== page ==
2020
2020

Bi-monthly HIV prevention injection is highly effective, now we need to make sure it can be rolled out quickly and equitably

Often the most exciting advancements in global health come at unexpected times. Almost two years earlier than anticipated, a major clinical trial has shown that a bi-monthly injection is highly effective in preventing HIV in cisgender men and transgender women who have sex with men. Although results are pending from a critical sister study, HPTN 084, among cisgender women at risk for HIV in sub-Saharan Africa, these findings are a major leap forward in HIV prevention.

The HIV Prevention Trials Network (HPTN) announced on May 18, 2020, results from HPTN 083, a global study that compared the safety and efficacy of long-acting injectable cabotegravir (CAB-LA) to daily oral tenofovir/emtricitabine (TDF/FTC) for pre-exposure prophylaxis (oral PrEP).

A long-acting injectable for PrEP that does not require adherence to an oral daily pill is a great addition to the HIV prevention toolbox.

-Dr. Beatriz Grinsztejn, HPTN 083 protocol co-chair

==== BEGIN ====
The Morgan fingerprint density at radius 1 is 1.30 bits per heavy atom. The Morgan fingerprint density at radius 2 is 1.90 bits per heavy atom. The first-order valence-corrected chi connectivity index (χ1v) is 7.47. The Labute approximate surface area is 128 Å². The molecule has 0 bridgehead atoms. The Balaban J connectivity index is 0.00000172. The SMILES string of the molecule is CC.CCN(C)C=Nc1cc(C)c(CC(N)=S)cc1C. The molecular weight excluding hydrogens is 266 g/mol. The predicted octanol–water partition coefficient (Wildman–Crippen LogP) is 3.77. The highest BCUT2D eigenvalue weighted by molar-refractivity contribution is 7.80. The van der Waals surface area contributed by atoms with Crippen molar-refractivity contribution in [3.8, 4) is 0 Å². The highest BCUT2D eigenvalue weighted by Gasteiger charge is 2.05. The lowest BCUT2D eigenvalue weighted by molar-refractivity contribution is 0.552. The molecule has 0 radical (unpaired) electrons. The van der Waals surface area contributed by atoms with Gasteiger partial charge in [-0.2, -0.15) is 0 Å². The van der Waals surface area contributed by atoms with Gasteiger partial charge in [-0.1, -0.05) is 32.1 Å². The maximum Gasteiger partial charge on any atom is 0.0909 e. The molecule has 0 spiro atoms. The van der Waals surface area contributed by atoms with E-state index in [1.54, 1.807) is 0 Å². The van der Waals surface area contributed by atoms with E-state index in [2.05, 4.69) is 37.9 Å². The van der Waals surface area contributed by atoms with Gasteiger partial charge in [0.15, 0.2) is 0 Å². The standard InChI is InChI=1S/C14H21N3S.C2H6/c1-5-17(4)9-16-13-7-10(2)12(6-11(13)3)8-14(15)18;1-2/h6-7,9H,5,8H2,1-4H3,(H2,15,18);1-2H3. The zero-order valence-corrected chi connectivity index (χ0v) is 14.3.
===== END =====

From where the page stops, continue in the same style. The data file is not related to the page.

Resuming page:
Both products use antiretroviral drugs as a way for HIV-negative people to reduce their risk of getting HIV. But since oral PrEP requires at-risk individuals to take pills on a daily or event-driven basis, a bi-monthly injection of CAB-LA may help people protect themselves more consistently due to decreased dependence on adherence.

The study showed that CAB-LA lowered HIV incidence, prompting an independent Data and Safety Monitoring Board (DSMB) to recommend the blinded portion of the study end. Participants, over 4,570 cisgender men and transgender women who have sex with men in Argentina, Brazil, Peru, South Africa,Thailand, the U.S., and Vietnam, will know which medication they received and have the option to continue on CAB-LA or TDF/FTC for oral PrEP.

“A long-acting injectable for PrEP that does not require adherence to an oral daily pill is a great addition to the HIV prevention toolbox,” said HPTN 083 protocol co-chair Dr. Beatriz Grinsztejn, in the HPTN 083 press release. “Prevention strategies have never been one-size-fits-all.”

More: COVID-19 resources for national HIV programs

The early results from the clinical trial could have caught governments and other decision-makers who will be responsible for ensuring individuals at risk of HIV infection have access to CAB-LA, off guard. But together with AVAC and our partners, CHAI is working to make sure we can introduce the injection quickly and safely in low- and middle-income countries.

New tools to prevent HIV infection